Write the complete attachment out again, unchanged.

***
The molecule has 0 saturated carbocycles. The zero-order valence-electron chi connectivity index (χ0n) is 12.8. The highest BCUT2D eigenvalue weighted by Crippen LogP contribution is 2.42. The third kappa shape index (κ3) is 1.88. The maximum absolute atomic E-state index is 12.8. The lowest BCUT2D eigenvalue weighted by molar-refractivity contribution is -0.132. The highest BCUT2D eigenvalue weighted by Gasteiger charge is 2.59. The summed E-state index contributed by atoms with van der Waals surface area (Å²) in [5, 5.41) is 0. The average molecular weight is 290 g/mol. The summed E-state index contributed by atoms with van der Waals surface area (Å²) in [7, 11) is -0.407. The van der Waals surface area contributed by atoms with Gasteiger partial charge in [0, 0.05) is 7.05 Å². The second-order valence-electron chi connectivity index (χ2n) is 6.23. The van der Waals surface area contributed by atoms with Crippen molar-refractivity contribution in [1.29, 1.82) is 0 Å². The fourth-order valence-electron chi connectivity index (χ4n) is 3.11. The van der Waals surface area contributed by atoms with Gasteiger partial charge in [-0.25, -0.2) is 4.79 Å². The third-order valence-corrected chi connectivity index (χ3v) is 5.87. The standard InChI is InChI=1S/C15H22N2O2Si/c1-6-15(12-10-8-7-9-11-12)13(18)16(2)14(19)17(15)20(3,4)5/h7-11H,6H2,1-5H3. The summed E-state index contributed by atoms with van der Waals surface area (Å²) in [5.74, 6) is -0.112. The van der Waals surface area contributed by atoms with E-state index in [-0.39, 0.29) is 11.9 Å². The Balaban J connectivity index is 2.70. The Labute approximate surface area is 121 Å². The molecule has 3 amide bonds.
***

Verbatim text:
The molecule has 0 saturated carbocycles. The zero-order valence-electron chi connectivity index (χ0n) is 12.8. The highest BCUT2D eigenvalue weighted by Crippen LogP contribution is 2.42. The third kappa shape index (κ3) is 1.88. The maximum absolute atomic E-state index is 12.8. The lowest BCUT2D eigenvalue weighted by molar-refractivity contribution is -0.132. The highest BCUT2D eigenvalue weighted by Gasteiger charge is 2.59. The summed E-state index contributed by atoms with van der Waals surface area (Å²) in [5, 5.41) is 0. The average molecular weight is 290 g/mol. The summed E-state index contributed by atoms with van der Waals surface area (Å²) in [7, 11) is -0.407. The van der Waals surface area contributed by atoms with Gasteiger partial charge in [0, 0.05) is 7.05 Å². The second-order valence-electron chi connectivity index (χ2n) is 6.23. The van der Waals surface area contributed by atoms with Crippen molar-refractivity contribution in [1.29, 1.82) is 0 Å². The fourth-order valence-electron chi connectivity index (χ4n) is 3.11. The van der Waals surface area contributed by atoms with Gasteiger partial charge in [-0.25, -0.2) is 4.79 Å². The third-order valence-corrected chi connectivity index (χ3v) is 5.87. The standard InChI is InChI=1S/C15H22N2O2Si/c1-6-15(12-10-8-7-9-11-12)13(18)16(2)14(19)17(15)20(3,4)5/h7-11H,6H2,1-5H3. The summed E-state index contributed by atoms with van der Waals surface area (Å²) in [5.74, 6) is -0.112. The van der Waals surface area contributed by atoms with E-state index in [-0.39, 0.29) is 11.9 Å². The Balaban J connectivity index is 2.70. The Labute approximate surface area is 121 Å². The molecule has 3 amide bonds.